Ambassador Andrei Kelin’s address on the occasion of the 60th anniversary of the first human spaceflight
60 years ago Soviet cosmonaut Yuri Gagarin became the first human to fly into space. We are rightfully proud of the fact that this scientific and technological breakthrough has been accomplished by our country. Yuri Gagarin made an invaluable contribution to the development of space exploration as well as international humanitarian cooperation. The spaceflight turned him into a true hero not only at home but also around the world. This is why the UN announced 12 April to be the International Day of Human Spaceflight.
The first British astronaut Helen Sharman, who visited the Mir Space Station in 1991, recently said: “Wherever we go in space, and whatever we do there, we stand on the shoulders of Yuri Gagarin”.
Just as anywhere else in the world, memory of Gagarin lives on in Britain, where he came on a visit in July 1961. During his trip (by the way, he was invited by the Foundry Workers' Union in Manchester) Yuri Gagarin met Her Majesty The Queen and Prime Minister Harold Macmillan. There were numerous other invitations, both private and from local organisations, as well.
There are quite a few memorable places in the UK devoted to the heroic deed of Yuri Gagarin. We know about the Statue of Yuri Gagarin in front of the entrance to the Royal Observatory in Greenwich, the memorable plaque in Manchester Airport, the bronze bust of Yuri Gagarin in London’s Science Museum. Several streets around the UK also bare the name of the cosmonaut.
To this day, Britain shows great interest in space exploration and cooperation with our country in this field: in 2011, we had a cross Russian-British Year of Space; in 2015, an exhibition on the Soviet space program “Cosmonauts: Birth of Space Age” was organised at the Science Museum; in 2017, an exposition on the life and achievements of the first woman in space – Valentina Tereshkova – was opened. This year, the Science Museum continues the good tradition and will hold a joint conference with the Russian Museum of Cosmonautics, dedicated to Yuri Gagarin’s visit to the UK. Other commemorative events marking the 60th anniversary of first human spaceflight will also take place.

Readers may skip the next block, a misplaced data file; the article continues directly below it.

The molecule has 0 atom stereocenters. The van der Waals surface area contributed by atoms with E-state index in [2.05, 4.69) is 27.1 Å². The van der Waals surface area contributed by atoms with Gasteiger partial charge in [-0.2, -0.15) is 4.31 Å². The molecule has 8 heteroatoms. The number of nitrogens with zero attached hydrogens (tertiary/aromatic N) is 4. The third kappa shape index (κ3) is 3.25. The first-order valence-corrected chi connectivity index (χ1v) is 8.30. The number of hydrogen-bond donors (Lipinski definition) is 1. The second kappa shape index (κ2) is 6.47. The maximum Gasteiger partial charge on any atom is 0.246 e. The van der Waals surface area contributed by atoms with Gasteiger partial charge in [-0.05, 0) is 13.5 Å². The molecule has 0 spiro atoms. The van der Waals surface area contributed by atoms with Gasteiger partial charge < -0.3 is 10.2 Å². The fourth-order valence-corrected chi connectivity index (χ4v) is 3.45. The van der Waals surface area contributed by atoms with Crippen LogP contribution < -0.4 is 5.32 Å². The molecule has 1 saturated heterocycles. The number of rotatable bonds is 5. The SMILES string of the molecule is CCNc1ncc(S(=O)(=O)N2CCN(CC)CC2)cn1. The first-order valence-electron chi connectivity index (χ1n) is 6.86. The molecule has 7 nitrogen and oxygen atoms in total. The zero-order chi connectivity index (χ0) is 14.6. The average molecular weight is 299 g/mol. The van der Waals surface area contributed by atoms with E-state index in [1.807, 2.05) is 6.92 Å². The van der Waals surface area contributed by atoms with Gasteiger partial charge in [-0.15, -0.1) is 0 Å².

The development of Russia’s space potential is one of our country’s priorities. Russia advocates for the peaceful use of outer space, strengthening of mechanisms of fair and mutually beneficial international cooperation, as well as prevention of an arms race in space.
This year, by coincidence, Cosmonautics Day has coincided with another step in lifting of lockdown restrictions in the UK, which marks the long-awaited return to normal life.
On this occasion, I would like to wish everyone good health and success of cosmic proportions!
12 April 2021